Teddy Roosevelt was a Republican who achieved the most remarkable conservation record of all of our presidents.
By George Smith
Kennebec Journal column
April 29 was a sad day for this Republican. Sen. Roger Katz, of Augusta, also a Republican, was attacked for defending the projects and integrity of the Land for Maine’s Future program. Katz has proposed legislation requiring the governor to issue voter-approved bonds, including the LMF bonds the governor is holding hostage to his demand that more of the public’s trees be cut on public lands to fund a home heating program.
Gov. Paul LePage, said Katz, “should be more concerned with keeping low-income Mainers warm than grandstanding for TV cameras.” House Republican Leader Ken Fredette said the governor “doesn’t care about scoring political points like Senator Katz.”
Given the awful reaction of the governor and Fredette, Katz’s comments are especially meaningful. “When the people of Maine have spoken at the ballot box, no one person — even a governor — should be able to veto that decision. Politics is rough enough around here these days but we should not add to the meanness by holding innocent bystanders hostages.” Rough doesn’t’ begin to describe it.
I am ashamed of my party’s leaders for abandoning our long-standing commitment to conservation and the environment. We’re the party of Teddy Roosevelt who, during his presidency, conserved 84,000 acres per day, created 150 national forests, five national parks, four national game preserves, 19 national monuments (including the Grand Canyon where there was strong resistance to creating a national park), 24 reclamation projects and 51 federal bird reserves.
In a 1907 speech at the Deep Water Convention in Memphis, Roosevelt noted, “The conservation of natural resources is the fundamental problem. Unless we solve that problem, it will avail us little to solve all the others.” And he didn’t just talk the talk. Roosevelt achieved the most remarkable conservation record of all of our presidents.
Let me stop right here and tell you that I am very proud of the four Republican senators who stand with Katz on this issue: Sens. Tom Saviello of Wilton, Rod Whittemore of Skowhegan, Brian Langley of Ellsworth and Ronald Collins of York.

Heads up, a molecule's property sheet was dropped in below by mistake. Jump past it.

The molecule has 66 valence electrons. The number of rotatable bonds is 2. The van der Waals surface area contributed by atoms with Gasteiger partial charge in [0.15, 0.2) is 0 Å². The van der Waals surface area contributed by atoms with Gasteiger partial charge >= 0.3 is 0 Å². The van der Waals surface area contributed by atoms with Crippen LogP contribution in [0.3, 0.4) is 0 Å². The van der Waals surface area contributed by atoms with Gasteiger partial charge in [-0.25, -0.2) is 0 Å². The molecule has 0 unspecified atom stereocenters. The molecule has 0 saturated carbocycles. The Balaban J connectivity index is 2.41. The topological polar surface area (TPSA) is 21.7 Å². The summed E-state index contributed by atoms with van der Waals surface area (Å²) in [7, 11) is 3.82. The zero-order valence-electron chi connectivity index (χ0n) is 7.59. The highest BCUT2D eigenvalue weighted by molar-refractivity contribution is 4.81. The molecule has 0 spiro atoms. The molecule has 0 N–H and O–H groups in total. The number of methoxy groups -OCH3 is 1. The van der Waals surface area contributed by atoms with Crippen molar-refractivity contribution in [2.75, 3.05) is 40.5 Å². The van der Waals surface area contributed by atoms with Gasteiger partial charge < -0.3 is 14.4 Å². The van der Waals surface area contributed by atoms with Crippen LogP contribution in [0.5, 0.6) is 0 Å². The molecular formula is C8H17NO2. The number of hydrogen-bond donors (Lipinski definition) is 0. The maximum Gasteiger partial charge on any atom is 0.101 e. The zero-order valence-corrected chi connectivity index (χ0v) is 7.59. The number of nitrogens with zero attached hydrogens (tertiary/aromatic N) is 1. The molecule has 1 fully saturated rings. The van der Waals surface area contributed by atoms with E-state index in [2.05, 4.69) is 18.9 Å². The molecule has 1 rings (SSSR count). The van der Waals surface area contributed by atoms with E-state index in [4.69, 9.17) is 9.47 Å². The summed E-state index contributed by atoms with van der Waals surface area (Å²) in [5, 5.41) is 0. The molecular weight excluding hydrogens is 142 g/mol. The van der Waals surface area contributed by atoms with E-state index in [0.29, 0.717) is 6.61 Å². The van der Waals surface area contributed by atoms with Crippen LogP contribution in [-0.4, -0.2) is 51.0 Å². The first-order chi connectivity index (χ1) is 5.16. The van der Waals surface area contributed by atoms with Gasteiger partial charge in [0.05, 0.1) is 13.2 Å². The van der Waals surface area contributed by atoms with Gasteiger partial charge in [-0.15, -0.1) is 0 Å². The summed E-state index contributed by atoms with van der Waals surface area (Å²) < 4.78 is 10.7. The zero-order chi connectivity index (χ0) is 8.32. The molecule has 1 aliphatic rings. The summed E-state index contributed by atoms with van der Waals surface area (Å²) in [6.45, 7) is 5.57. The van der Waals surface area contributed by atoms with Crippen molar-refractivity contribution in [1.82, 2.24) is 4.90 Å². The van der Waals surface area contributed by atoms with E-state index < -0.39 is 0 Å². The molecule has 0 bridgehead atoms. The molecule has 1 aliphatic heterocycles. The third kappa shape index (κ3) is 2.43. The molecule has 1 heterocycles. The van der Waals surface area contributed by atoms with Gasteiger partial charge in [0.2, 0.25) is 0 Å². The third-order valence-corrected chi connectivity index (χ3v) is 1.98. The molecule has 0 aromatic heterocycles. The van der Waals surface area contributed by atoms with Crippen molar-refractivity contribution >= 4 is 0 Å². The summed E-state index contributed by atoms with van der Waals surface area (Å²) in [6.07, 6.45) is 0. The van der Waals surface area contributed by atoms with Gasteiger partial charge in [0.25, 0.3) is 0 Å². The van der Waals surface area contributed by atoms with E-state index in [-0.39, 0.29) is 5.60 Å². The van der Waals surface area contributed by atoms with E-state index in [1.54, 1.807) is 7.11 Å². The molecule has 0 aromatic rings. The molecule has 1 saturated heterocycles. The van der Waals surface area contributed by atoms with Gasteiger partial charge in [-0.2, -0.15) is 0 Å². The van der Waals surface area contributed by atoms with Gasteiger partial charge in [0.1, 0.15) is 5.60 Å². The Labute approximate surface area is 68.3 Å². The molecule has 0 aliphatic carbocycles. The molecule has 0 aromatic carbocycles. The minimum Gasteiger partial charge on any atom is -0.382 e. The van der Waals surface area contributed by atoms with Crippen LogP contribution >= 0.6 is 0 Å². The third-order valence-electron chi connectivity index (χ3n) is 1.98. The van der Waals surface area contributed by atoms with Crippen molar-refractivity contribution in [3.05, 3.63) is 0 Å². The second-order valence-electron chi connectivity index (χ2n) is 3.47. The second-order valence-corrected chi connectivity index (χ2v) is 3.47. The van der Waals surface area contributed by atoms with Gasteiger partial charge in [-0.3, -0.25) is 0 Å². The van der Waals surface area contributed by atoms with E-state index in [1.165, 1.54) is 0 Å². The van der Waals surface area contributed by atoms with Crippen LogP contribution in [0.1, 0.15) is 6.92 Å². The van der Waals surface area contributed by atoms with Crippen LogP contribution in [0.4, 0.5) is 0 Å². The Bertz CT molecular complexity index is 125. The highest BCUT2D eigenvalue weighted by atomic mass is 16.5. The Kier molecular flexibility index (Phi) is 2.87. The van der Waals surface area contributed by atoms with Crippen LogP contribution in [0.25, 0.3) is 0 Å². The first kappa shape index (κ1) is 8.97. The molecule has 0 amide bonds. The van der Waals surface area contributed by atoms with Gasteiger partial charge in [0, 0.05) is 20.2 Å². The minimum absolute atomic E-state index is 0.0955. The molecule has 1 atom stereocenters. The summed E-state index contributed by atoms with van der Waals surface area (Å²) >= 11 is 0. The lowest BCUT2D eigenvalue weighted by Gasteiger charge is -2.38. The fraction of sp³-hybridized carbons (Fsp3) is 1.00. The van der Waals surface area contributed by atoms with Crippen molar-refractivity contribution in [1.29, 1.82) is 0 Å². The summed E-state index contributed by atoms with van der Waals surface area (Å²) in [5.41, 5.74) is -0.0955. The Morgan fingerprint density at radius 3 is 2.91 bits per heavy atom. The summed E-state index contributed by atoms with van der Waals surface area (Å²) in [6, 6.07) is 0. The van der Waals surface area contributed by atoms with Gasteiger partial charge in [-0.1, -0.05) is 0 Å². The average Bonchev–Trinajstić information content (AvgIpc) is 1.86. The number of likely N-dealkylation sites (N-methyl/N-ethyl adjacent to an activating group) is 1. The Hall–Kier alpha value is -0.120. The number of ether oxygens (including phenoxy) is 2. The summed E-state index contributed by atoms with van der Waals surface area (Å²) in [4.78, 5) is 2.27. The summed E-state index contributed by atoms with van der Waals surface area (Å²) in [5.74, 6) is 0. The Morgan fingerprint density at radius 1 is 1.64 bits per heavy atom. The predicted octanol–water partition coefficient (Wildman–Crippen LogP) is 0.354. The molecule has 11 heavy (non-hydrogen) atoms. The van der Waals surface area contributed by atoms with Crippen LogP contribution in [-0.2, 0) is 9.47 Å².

I am also proud of the Sportsman’s Alliance of Maine, the organization I served for nearly two decades. SAM’s executive director, Dave Trahan, himself a former Republican senator, has taken the lead in criticizing the governor on this issue and aligning SAM with the state’s environmental groups.
The governor’s inappropriate action jeopardizes some great projects, including three of special interest to me: the Kimball Pond project in Vienna (offering western access to the 6,000-acre Kennebec Highlands just 10 minutes from my Mount Vernon home), the Central Maine Sportsman Access project and the Cold Stream Forest project.
The only access to the west side of the Kennebec Highlands is over private land. This purchase would provide access on the west side including Kimball Pond, a popular trout fishery, and was a partnership with Maine Bureau of Parks and Lands, Belgrade Regional Conservation Alliance and The Nature Conservancy.
The Cold Stream project protects 8,153 acres, including more than 3,000 acres of deer wintering area habitat north of The Forks. It includes 30 miles of streams on a major tributary to the Kennebec River, and conserves more wild brook trout pond habitat than in the rest of Northern New England.
The 2,883 acres in the Central Maine Sportsman Access project, located in the towns of Burnham, Cambridge, Detroit, Emden and Ripley, would protect 880 acres of deer wintering habitat, 4,000 feet of pond shoreline, wetland complexes and rare plants and animals. The project increases access in the area of the state with the lowest concentration of land protected for public access coupled with the highest documented outdoor use.
The governor launched the state’s Maine Game Plan for Deer three years ago with great fanfare. A focus of that plan is the protection of deer wintering habitat. He has now turned his back on that plan and goal.
I don’t call myself a Republican conservationist because I think the word Republican should — and certainly used to — convey support for conservation and the wise use of our natural resources. I have been an active conservationist for my entire adult life, even appearing in ads for the Land for Maine’s Future program. So this fight is personal and painful for me.
But I stand proudly today with Katz, Saviello, Langley, Whittemore and Collins, as well as Trahan and my friends in the environmental community. And I am not grandstanding for the TV cameras or trying to score political points. Rather, I am standing up for my Republican Party, lest you think LePage and Fredette represent it. They do not.